Comment writer Chloe Melvin reflects on how economics in student finance is setting you up to fail in society before you have even started.
Year on year, the cost of becoming a university student is increasing. This is due to the extortionate costs necessary to eat, work, and commute in the current economic minefield. Before even being accepted as a university student, many students are calling into question whether it remains feasible for them to continue into higher education. At a time where students are finding it hard to afford food or books, and when FE News claims that ‘one in six are considering quitting their course to get a job’, I argue that this is the time that something needs to be done.
Forecasts are predicting that university fees could be increasing over the current limit of £9250 in coming years, with undergraduate fees possibly costing a couple of thousand pounds more for home students. However, for students wanting to continue their education at master’s level, the difference between university fees and student loans is already too big.
For 2024 entry, prospective students for most UoB taught master’s programmes will be required to pay above the undergraduate limit, with the taught costs for a Masters in Applied Mathematics costing £10,530. After deducting this cost from your singular, non-means-tested loan from Student Finance England (if you are a student from England applying for this loan), based on the 2023 loan you will be left with a whopping £1637 at your disposal. Don’t spend it all at once, kids.
And this is without having to pay for accommodation costs. If you’re not one of the lucky ones who can attend the university of your choice within a commutable distance of your family home (or if you would like to experience an independent living situation – which university is supposed to encourage), Unipol states that your accommodation fees alone will be over £7000 for a year, and just under £10,000 if you study in London. As you know, this already large expense does not even cover the cost of food, toiletries, and other necessary household expenses, which are constantly creeping up due to the cost-of-living crisis plaguing the country.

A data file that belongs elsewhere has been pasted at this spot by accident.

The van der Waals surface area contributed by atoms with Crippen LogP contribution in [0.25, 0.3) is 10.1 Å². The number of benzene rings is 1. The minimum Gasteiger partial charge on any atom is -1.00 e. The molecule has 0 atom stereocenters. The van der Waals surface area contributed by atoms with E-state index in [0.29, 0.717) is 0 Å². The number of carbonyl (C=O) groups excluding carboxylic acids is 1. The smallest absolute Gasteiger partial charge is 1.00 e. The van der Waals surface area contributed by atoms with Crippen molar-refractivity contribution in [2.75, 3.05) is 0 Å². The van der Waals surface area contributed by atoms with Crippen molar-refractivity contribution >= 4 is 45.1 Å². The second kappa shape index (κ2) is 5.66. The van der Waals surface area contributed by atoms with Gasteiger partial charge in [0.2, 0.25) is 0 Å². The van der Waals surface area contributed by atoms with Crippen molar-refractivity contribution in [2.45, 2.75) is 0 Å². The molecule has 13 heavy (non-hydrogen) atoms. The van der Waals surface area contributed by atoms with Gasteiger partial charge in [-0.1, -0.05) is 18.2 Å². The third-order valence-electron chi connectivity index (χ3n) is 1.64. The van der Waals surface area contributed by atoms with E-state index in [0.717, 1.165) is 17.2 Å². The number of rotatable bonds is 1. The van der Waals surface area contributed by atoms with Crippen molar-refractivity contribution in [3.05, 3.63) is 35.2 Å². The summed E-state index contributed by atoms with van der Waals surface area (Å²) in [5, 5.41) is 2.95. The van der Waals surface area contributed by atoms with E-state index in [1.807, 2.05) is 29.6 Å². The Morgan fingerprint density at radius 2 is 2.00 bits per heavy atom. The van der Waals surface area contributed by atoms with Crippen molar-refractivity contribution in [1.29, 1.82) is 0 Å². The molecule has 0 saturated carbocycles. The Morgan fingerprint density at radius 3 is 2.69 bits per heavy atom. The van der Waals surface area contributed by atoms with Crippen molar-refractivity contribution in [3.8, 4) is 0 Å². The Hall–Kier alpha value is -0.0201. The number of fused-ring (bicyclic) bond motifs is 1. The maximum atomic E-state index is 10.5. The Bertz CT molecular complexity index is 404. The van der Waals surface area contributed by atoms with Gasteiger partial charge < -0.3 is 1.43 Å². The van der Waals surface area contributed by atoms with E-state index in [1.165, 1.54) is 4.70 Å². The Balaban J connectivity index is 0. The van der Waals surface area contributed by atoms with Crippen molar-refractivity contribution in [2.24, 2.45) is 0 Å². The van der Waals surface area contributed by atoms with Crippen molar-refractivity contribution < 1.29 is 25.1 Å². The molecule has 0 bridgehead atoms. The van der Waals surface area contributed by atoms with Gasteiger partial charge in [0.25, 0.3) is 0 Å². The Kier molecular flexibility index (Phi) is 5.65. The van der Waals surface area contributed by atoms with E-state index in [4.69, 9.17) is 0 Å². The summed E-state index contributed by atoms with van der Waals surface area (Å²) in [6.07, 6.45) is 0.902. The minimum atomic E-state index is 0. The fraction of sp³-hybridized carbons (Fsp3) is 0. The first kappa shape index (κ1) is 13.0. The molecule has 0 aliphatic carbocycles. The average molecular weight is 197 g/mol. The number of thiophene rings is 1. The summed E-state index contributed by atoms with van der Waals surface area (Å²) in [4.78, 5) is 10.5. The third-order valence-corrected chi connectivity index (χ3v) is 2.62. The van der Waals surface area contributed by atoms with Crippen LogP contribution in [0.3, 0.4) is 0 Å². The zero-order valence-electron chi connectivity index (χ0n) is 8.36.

I have personally seen my own academic choices being influenced and even curtailed by these exacerbated costs. Instead of applying for the MA English Literature course that I had originally wanted to apply for last year– wanting to continue my undergraduate days of attending lectures, discussing ideas and making friends in seminars, while continuing to live my newly-found independent life in the city– I was faced with the decision of bankruptcy, (and to let my grades suffer through needing to work), or to choose a research degree at half the price and return to living at home again to study as a distance learner.
Luckily, I am fortunate to have parents who can accommodate for me to live at home again, but this is not a situation that everyone is able to fall back on. I am also lucky enough to have a course that is easily accessible to study from home; I have brilliantly supportive thesis supervisors whom it is easy to contact via email or Zoom, in a course which I have ended up enjoying much more than the one that I intended to take originally. But should I have been forced to make this decision in the first place?
It is my opinion that we all deserve equal access to education despite family background, and it is clear that those students who are well-off will have a higher chance of affording to pursue the degree of their choice without worry. As usual, I think the poorest among us will bear the brunt. As a society, we need to do more to invest in talented working-class students who deserve a chance to improve their lives through education at some of the country’s most respected universities. To give them the agency that other members of society enjoy.
To any students, prospective or returning, who would love to undertake a university course yet are worried about the costs, I would advise to go for it – I did. Don’t let anyone destroy your dreams or take away from your ambition.
For more Redbrick article’s on the student experience: